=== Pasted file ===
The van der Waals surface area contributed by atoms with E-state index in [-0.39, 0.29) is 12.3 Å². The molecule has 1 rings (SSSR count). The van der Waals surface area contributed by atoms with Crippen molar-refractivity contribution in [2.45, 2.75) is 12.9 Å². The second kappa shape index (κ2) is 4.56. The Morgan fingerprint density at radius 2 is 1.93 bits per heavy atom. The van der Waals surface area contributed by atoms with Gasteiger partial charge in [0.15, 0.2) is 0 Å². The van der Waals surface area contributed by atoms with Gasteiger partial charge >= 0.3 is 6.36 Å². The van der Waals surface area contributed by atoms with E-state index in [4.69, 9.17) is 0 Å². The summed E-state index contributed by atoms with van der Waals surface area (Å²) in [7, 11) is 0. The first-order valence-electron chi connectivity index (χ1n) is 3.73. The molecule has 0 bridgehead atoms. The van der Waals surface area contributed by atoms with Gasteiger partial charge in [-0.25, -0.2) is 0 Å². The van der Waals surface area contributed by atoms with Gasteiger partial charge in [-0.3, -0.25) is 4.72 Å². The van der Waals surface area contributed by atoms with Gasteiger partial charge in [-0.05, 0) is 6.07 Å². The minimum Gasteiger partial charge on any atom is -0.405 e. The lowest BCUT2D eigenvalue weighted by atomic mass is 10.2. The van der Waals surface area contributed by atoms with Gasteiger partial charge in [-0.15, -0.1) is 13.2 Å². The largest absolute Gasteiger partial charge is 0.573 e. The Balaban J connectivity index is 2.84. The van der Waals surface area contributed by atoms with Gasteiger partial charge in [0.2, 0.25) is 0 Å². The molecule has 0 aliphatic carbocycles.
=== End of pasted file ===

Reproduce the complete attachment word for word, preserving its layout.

The van der Waals surface area contributed by atoms with E-state index in [-0.39, 0.29) is 12.3 Å². The molecule has 1 rings (SSSR count). The van der Waals surface area contributed by atoms with Crippen molar-refractivity contribution in [2.45, 2.75) is 12.9 Å². The second kappa shape index (κ2) is 4.56. The Morgan fingerprint density at radius 2 is 1.93 bits per heavy atom. The van der Waals surface area contributed by atoms with Gasteiger partial charge in [0.15, 0.2) is 0 Å². The van der Waals surface area contributed by atoms with Gasteiger partial charge >= 0.3 is 6.36 Å². The van der Waals surface area contributed by atoms with E-state index in [4.69, 9.17) is 0 Å². The summed E-state index contributed by atoms with van der Waals surface area (Å²) in [7, 11) is 0. The first-order valence-electron chi connectivity index (χ1n) is 3.73. The molecule has 0 bridgehead atoms. The van der Waals surface area contributed by atoms with Gasteiger partial charge in [-0.25, -0.2) is 0 Å². The van der Waals surface area contributed by atoms with Gasteiger partial charge in [-0.3, -0.25) is 4.72 Å². The van der Waals surface area contributed by atoms with Gasteiger partial charge in [-0.05, 0) is 6.07 Å². The minimum Gasteiger partial charge on any atom is -0.405 e. The lowest BCUT2D eigenvalue weighted by atomic mass is 10.2. The van der Waals surface area contributed by atoms with Gasteiger partial charge in [-0.15, -0.1) is 13.2 Å². The largest absolute Gasteiger partial charge is 0.573 e. The Balaban J connectivity index is 2.84. The van der Waals surface area contributed by atoms with Gasteiger partial charge in [0.2, 0.25) is 0 Å². The molecule has 0 aliphatic carbocycles.